The brainchild of Washington DC-based NGO The World Resources Institute, the Better Buying Lab is on a mission to mainstream sustainable eating, not just in people's minds but in their shopping baskets too.
To do so it has brought together companies, academics and marketing experts to collectively develop ideas that go beyond information campaigns and then roll out these ideas in the company's own operations.
Partners already include Google, the Hilton group, mycoprotein manufacturer Quorn, British retailer Sainsbury’s and global food service firm Sodexo, which joined last week, bringing the number of partners to eight, with more to be announced.
WRI’s decision to harness private sector know-how is also a crucial element of the Better Buying Lab, according to its director, Daniel Vennard, who worked at Mars and Procter & Gamble for 15 years before joining the NGO.
He told FoodNavigator: “Businesses are smart in understanding how consumers shop and operate but in the NGO community the tools we use are not typically as sophisticated as in the private sector.
"There are lots of initiatives to inform consumers about the need to shift but we know just giving people information doesn’t drive change. We need more sophisticated and innovative strategies,” he said.
“[But] for change to be scaled quickly in business it has to be profitable. Initiatives should support businesses rather than dilute their profitability.”
First insights: Meat, moisturiser and masculinity
Some barriers to choosing plant-based proteins have already been identified – such as the idea that eating meat is inherently masculine while going
green is girly.
This is a challenging area as it taps into deeply-rooted cultural stereotypes and subconscious drivers but these kinds of obstacles have been overcome in parallel industries around the world.
“Look at the personal beauty sector,” says Vennard. ”The whole cosmetics industry has figured out in 15 years to turn a male taboo – moisturiser – to something in most men’s shopping baskets.”
One potential pitfall, that will be studies by the multi-stakeholder initiative, is the double-edged sword of healthy messaging. Research shows that while some consumers want healthy food, others see an on-pack healthy message correlating with ‘not very tasty or filling’.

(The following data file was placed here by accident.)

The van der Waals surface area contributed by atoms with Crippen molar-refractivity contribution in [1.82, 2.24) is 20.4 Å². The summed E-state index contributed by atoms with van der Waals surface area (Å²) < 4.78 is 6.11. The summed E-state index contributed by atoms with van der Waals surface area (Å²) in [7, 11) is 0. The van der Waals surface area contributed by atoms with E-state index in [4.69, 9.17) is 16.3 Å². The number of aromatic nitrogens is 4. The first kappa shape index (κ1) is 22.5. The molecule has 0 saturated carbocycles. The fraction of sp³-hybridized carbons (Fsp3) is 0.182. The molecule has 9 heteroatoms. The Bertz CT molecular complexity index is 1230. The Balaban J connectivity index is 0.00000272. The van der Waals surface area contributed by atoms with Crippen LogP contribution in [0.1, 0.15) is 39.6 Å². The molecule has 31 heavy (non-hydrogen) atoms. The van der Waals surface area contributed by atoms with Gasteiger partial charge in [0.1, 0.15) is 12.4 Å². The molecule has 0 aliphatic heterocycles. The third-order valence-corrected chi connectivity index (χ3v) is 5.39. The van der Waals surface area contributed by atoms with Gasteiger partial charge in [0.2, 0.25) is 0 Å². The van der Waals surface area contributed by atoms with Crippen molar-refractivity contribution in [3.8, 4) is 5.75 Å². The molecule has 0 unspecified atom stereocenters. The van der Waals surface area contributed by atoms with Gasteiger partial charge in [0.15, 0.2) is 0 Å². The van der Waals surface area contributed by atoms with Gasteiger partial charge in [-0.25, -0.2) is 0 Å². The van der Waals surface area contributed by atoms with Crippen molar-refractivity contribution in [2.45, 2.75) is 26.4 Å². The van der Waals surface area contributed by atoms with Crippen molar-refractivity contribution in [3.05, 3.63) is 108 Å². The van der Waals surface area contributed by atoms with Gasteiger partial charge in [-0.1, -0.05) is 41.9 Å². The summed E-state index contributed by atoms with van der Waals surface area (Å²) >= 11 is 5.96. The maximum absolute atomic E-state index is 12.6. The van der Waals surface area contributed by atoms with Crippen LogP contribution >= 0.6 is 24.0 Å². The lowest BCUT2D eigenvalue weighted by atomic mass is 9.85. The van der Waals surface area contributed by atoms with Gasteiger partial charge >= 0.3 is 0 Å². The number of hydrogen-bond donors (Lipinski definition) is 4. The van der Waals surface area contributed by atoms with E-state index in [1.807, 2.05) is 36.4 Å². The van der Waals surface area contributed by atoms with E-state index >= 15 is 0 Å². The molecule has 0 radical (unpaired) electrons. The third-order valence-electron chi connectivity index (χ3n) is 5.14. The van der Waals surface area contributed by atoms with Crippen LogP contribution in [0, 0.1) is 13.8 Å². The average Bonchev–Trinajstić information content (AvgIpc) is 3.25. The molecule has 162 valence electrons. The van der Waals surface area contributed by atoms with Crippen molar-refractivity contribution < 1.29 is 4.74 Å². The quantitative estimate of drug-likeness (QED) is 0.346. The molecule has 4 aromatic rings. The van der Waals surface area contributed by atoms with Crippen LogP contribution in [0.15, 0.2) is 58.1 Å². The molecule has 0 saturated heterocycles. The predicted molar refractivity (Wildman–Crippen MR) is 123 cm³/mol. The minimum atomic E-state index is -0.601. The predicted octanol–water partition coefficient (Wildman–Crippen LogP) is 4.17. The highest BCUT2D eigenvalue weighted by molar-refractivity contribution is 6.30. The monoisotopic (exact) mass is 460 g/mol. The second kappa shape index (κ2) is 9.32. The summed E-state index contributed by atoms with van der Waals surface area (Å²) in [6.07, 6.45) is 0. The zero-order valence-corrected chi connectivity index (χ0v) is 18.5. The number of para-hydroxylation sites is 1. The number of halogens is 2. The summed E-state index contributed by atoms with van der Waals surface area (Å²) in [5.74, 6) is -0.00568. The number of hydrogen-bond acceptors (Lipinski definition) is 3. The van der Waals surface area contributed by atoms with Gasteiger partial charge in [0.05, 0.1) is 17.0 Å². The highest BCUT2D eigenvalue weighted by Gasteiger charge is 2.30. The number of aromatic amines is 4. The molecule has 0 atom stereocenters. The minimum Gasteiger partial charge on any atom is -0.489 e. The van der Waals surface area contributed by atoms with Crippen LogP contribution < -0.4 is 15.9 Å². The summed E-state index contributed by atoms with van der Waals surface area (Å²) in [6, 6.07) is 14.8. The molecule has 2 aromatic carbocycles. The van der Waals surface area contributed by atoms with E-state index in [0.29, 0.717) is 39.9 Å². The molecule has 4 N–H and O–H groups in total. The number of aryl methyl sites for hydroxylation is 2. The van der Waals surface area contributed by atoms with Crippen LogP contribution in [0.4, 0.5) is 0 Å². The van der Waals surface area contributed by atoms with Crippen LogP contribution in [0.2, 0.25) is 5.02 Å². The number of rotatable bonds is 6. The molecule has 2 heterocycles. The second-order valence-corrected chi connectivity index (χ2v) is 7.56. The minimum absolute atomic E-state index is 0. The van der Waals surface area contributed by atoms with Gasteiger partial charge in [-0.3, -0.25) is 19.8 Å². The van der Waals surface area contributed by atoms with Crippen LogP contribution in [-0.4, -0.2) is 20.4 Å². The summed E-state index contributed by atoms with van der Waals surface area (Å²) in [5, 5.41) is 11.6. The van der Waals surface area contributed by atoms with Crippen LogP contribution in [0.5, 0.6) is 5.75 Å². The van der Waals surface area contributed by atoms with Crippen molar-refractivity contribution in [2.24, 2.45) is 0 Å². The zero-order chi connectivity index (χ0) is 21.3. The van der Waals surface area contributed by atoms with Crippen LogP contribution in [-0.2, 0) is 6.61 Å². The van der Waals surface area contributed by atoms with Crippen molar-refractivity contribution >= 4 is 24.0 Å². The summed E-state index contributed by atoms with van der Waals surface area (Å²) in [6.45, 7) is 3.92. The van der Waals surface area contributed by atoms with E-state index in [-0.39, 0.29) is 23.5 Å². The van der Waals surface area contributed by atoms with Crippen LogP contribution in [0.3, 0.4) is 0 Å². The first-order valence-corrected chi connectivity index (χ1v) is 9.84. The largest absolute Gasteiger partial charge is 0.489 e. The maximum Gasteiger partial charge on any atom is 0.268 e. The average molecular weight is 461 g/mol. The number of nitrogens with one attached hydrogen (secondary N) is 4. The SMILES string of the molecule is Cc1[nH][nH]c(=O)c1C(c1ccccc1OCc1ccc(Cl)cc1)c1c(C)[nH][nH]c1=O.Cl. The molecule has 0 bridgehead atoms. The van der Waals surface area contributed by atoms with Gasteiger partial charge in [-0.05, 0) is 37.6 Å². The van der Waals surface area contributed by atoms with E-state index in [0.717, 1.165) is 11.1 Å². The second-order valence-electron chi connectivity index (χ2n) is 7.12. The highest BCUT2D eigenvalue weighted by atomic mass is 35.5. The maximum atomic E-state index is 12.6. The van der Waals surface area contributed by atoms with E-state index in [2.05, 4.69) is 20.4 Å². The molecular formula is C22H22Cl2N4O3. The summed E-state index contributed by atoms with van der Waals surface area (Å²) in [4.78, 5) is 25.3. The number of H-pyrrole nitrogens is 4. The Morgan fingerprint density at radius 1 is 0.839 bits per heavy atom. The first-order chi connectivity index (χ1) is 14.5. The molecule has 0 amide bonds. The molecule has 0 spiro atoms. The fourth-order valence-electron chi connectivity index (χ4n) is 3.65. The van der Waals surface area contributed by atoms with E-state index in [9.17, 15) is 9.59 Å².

Another success story being used as inspiration is the UK government’s challenge to the beverage industry in 2011.
It challenged industry to remove one billion units of alcohol from British people’s diets by 2015. Low-alcohol beers were seen as a solution but public perception of alcohol – that it is necessary for both taste and enjoyment – seemed to be an insurmountable obstacle.
One company, Molson Coors, launched Carling Zest which contained 2.8% alcohol compared with the average 4.8%, was flavoured with lemon, lime and ginger and marketed as refreshing. Sales jumped, other companies followed suite and, in conjunction with a slight decrease in beer alcohol content overall, the UK had surpassed the one billion unit target by 2013.
The Better Buying Lab will initially be rolled out in the UK and US with the aim of scaling it up globally over time, starting with developing markets where the WRI has offices, notably China, India and Brazil where meat consumption is increasing with “significant” environmental consequences says Vennard.
Is there concern over how this could be perceived; a Western NGO encouraging trying to limit meat consumption in developing countries, where it is associated with rising living standards?
“Concerns over that is why we started in the US and UK first, it makes sense to figure out [the situation] there first. But none of our approaches will be how to impose change,” he says.
“We’re not against meat, we’re for the consumer. Many consumers want to be more healthy and sustainable but the current offering and positioning doesn’t enable them to do that.”
These initial research findings will be released by the end of the year while results from the testing phase will be published in summer 2017.